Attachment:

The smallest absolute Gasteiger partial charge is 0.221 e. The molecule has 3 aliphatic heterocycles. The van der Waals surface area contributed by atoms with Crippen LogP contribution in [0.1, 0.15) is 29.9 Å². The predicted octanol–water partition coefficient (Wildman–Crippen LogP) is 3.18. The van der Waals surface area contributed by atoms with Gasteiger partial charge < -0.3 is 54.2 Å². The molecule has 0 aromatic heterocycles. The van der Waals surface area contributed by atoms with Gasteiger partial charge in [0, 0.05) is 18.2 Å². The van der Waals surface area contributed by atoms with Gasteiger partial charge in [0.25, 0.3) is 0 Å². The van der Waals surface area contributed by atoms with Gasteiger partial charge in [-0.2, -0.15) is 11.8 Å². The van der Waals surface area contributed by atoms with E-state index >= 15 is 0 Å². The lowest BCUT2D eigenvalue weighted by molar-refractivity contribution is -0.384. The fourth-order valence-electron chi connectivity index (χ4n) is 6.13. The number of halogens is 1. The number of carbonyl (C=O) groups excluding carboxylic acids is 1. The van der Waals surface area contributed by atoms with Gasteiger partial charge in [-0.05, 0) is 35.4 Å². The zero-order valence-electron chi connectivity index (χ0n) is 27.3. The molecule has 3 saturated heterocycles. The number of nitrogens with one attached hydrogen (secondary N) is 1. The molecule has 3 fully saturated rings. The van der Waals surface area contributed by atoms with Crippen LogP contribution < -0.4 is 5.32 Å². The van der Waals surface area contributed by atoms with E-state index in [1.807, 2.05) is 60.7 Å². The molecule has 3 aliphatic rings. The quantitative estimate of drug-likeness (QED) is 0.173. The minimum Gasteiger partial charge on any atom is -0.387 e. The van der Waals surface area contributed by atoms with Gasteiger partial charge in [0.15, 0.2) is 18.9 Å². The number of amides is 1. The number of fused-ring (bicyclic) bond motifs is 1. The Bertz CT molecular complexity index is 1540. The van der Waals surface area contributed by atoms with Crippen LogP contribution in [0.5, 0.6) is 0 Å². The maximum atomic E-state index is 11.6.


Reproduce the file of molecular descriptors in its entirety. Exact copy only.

The smallest absolute Gasteiger partial charge is 0.221 e. The molecule has 3 aliphatic heterocycles. The van der Waals surface area contributed by atoms with Crippen LogP contribution in [0.1, 0.15) is 29.9 Å². The predicted octanol–water partition coefficient (Wildman–Crippen LogP) is 3.18. The van der Waals surface area contributed by atoms with Gasteiger partial charge < -0.3 is 54.2 Å². The molecule has 0 aromatic heterocycles. The van der Waals surface area contributed by atoms with Gasteiger partial charge in [0, 0.05) is 18.2 Å². The van der Waals surface area contributed by atoms with Gasteiger partial charge in [0.25, 0.3) is 0 Å². The van der Waals surface area contributed by atoms with Gasteiger partial charge in [-0.2, -0.15) is 11.8 Å². The van der Waals surface area contributed by atoms with E-state index >= 15 is 0 Å². The lowest BCUT2D eigenvalue weighted by molar-refractivity contribution is -0.384. The fourth-order valence-electron chi connectivity index (χ4n) is 6.13. The number of halogens is 1. The number of carbonyl (C=O) groups excluding carboxylic acids is 1. The van der Waals surface area contributed by atoms with Gasteiger partial charge in [-0.05, 0) is 35.4 Å². The zero-order valence-electron chi connectivity index (χ0n) is 27.3. The molecule has 3 saturated heterocycles. The number of nitrogens with one attached hydrogen (secondary N) is 1. The molecule has 3 fully saturated rings. The van der Waals surface area contributed by atoms with Crippen LogP contribution < -0.4 is 5.32 Å². The van der Waals surface area contributed by atoms with E-state index in [1.807, 2.05) is 60.7 Å². The molecule has 3 aliphatic rings. The quantitative estimate of drug-likeness (QED) is 0.173. The minimum Gasteiger partial charge on any atom is -0.387 e. The van der Waals surface area contributed by atoms with Gasteiger partial charge in [0.15, 0.2) is 18.9 Å². The number of amides is 1. The number of fused-ring (bicyclic) bond motifs is 1. The Bertz CT molecular complexity index is 1540. The van der Waals surface area contributed by atoms with Crippen LogP contribution in [0.5, 0.6) is 0 Å². The maximum atomic E-state index is 11.6.